If it is 100% necessary for an organisation to change, then they must begin dealing with any resistance that may occur throughout the organisation by individuals. One way of dealing with resistance of an individual would be to involve them in the process of change (Kotter and Schlesinger, 1989). Allow them to participate in designing a change programme. By doing this you are allowing the individual to understand every aspect of the process which may alleviate any resistance they have. People who commit to change will be less likely to resist it, by getting individuals at all levels of the organisation to commit to the change, resistance will be less likely.

It is very common for individuals to resist things they do not understand. If the employees do not understand why the organisation is changing, what the change process consists of or what will happen after the change, they will be more likely to resist the change altogether. The members of an organisation who have been put in charge of the change process could begin by educating the rest of the organisation on everything that is to happen in relation to the change (Kotter and Schlesinger, 1989). If the leaders of the change engage with the individuals who are opposed to the change, they can see what exactly the people’s concerns are and in turn find ways to encourage people that this change is the right decision based on what they said (Paycor.com, 2018).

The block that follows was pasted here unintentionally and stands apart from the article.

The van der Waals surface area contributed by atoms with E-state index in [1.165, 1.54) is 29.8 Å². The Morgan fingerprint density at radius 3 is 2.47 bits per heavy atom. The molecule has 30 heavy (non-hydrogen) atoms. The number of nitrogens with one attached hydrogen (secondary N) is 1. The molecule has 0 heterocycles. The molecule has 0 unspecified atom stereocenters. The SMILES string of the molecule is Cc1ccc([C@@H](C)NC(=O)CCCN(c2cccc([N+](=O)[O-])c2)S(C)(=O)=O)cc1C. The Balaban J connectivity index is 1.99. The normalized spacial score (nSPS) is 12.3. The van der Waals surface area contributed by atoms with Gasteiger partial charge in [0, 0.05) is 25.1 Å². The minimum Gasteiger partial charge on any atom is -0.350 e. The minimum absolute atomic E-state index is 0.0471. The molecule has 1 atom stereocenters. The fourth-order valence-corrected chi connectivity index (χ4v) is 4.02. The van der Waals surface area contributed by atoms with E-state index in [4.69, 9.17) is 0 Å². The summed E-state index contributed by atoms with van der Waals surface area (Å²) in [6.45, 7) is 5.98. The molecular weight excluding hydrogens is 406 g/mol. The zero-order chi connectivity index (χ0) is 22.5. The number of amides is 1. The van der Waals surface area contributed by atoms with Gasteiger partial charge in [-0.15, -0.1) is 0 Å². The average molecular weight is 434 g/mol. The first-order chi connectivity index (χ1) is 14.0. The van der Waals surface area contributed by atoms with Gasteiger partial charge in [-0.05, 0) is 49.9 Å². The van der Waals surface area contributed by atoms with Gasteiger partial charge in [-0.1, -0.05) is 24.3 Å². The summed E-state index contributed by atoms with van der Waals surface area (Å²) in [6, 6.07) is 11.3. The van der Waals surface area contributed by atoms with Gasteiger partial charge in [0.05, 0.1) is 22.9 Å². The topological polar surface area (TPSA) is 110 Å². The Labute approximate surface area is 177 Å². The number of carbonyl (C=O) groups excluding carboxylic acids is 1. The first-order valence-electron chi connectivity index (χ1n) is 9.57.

If nothing will work in trying to stop individuals resisting the change, and the change is completely necessary for the organisation and cannot be avoided, the leaders might begin coercing employees into agreement. This can be done by denying individuals promotions or transfers if they are requested. While this may seem like a very drastic measure to take which may leave individuals angry, if the organisation has no other option than to change, they must ensure it occurs whatever it takes. It allows for a quick fix for the organisation. (Kotter and Schlesinger, 1989). 

Communicating change:

One of the major problems when change is occurring in an organisation is communication the change process and applications throughout each level of the company whether it begins at senior management or at a general manager. For change to occur effectively without failure, communication between each level and between employees and management is vital. The only way communication is effective is if the receiver completely understands and comprehends the message that has been sent/communicated to him/her.